The price of the Tier 3 gasoline sulfur credit hit $3,600 in October, up by a factor of 10 from two years ago and roughly in line with the all-time highs seen in late 2019. This tradable credit allows refiners to sell gasoline that exceeds the sulfur specification on gasoline sold in the U.S. In today’s RBN blog, we examine what’s behind the credit’s steep and steady rise — and why it matters. 

Florida is entirely dependent on others for the vast amounts of refined products it consumes — every gallon of gasoline, diesel and jet fuel that’s pumped into cars, SUVs, trucks, locomotives and airplanes in the Sunshine State needs to be either shipped or trucked in. Now, a midstream company is planning a project that would enable large volumes of refined products to be railed into Florida by unit trains to three new storage and distribution terminals — and eventually several more. In today’s RBN blog, we discuss the plan. 

The push to decarbonize frequently focuses on the transportation sector, which is responsible for the largest share of global greenhouse gas (GHG) emissions. That has led to increased blending of ethanol into gasoline and the development of several alternative fuels, most notably renewable diesel (RD) and sustainable aviation fuel (SAF). But as production of those two fuels accelerates, an often-overlooked byproduct of their creation is beginning to attract more attention: renewable naphtha. In today’s RBN blog, we explain the similarities and differences between traditional naphtha and renewable naphtha, look at how renewable naphtha is produced, and show how it can be used to help refiners, petrochemical companies and hydrogen producers meet their sustainability goals and reduce the carbon intensity (CI) of their products.

The world consumes about 100 MMb/d of liquid fuels, which are critically important to every segment of the global economy and to nearly every aspect of our daily lives. The size and scope of this market means it’s impacted by all kinds of short-term forces — economic ups and downs, geopolitics, domestic developments and major weather events, just to name a few — some of which are difficult, if not impossible, to foresee. But while these events can sometimes come out of nowhere, there are some long-term forces on the horizon that will shape markets in the decades to come, even if the magnitude of these changes might be up for debate. One is a move to prioritize alternative fuel sources rather than crude oil, but a meaningful shift won’t happen as quickly as many forecasts would indicate — and that has big implications for liquid fuel demand and the outlook for U.S. refiners. In today’s RBN blog, we discuss these issues and other highlights from the recent webcast by RBN’s Refined Fuels Analytics (RFA) practice on their newly released update to the Future of Fuels report.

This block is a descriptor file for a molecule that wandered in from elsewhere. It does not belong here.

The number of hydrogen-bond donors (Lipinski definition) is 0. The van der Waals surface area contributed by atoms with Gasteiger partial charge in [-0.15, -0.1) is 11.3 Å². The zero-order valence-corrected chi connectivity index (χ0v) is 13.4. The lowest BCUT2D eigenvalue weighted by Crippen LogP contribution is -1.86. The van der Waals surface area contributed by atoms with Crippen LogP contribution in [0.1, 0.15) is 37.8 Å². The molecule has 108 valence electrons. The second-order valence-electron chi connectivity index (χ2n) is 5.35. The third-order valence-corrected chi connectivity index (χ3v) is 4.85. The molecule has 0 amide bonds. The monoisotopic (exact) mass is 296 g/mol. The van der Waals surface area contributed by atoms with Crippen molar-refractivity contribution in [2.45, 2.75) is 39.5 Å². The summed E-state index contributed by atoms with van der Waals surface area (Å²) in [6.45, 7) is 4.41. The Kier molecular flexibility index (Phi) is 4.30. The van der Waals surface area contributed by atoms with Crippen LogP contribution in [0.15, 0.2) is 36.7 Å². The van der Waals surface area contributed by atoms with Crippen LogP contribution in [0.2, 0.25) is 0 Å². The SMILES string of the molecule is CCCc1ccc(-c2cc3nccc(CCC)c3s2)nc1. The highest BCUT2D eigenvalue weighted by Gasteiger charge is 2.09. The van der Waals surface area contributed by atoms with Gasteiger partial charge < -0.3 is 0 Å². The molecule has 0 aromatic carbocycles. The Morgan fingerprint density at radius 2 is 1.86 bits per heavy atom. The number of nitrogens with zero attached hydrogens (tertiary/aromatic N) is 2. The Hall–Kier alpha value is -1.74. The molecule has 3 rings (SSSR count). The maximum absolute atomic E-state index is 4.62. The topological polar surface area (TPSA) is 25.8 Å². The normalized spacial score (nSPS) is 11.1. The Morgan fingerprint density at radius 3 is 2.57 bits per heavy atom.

A wide range of ever-changing economic and other forces — domestic and international — are constantly impacting the U.S. refinery complex, for good and for bad. Fluctuations in crude oil supply and prices. Ups and downs in demand for refined products. Refinery closures and expansions. And don’t forget this: the pace of the much-discussed transition to lower-carbon energy sources. There’s a lot at play in the world of gasoline, middle distillates and resid — renewable fuels too — and while industry players can’t fully anticipate what’s next in the refined-product roller coaster ahead, it’s critically important to keep up with the latest developments and to have a deep understanding of the many factors influencing crude oil and fuel markets — and the relationships among those drivers. In today’s RBN blog, we discuss the key findings in a newly released update to Future of Fuels, an in-depth report by RBN’s Refined Fuels Analytics (RFA) practice on everything you need to know about U.S. and global supply and demand for gasoline, diesel, jet fuel and biofuels over the short, medium and long term.

Consider this fact: Three of every five barrels of crude oil produced in the U.S. are exported, either as crude oil or in the form of gasoline, diesel, jet fuel or other petroleum products. Sure, large volumes of crude and products are still being imported, but the net import number is dwindling toward zero — and if you count NGLs (ethane, propane, etc.) in the liquid fuels balance, the U.S. has been a net exporter since 2020. Yes, folks, exports are now calling the shots, and the role of exports is only going to become larger over the next few years. In today’s RBN blog, we discuss highlights from our recent Drill Down Report on crude oil and product exports and why they matter more now than ever.

Consider this fact: Three of every five barrels of crude oil produced in the U.S. are exported, either as crude oil or in the form of gasoline, diesel, jet fuel or other petroleum products. Sure, large volumes of crude and products are still being imported, but the net import number is dwindling toward zero — and if you count NGLs (ethane, propane, etc.) in the liquid fuels balance, the U.S. has been a net exporter since 2020. Yes, folks, exports are now calling the shots, and the role of exports is only going to become larger over the next few years. In today’s RBN blog, we discuss highlights from our new Drill Down Report on crude oil and product exports and why they matter more now than ever.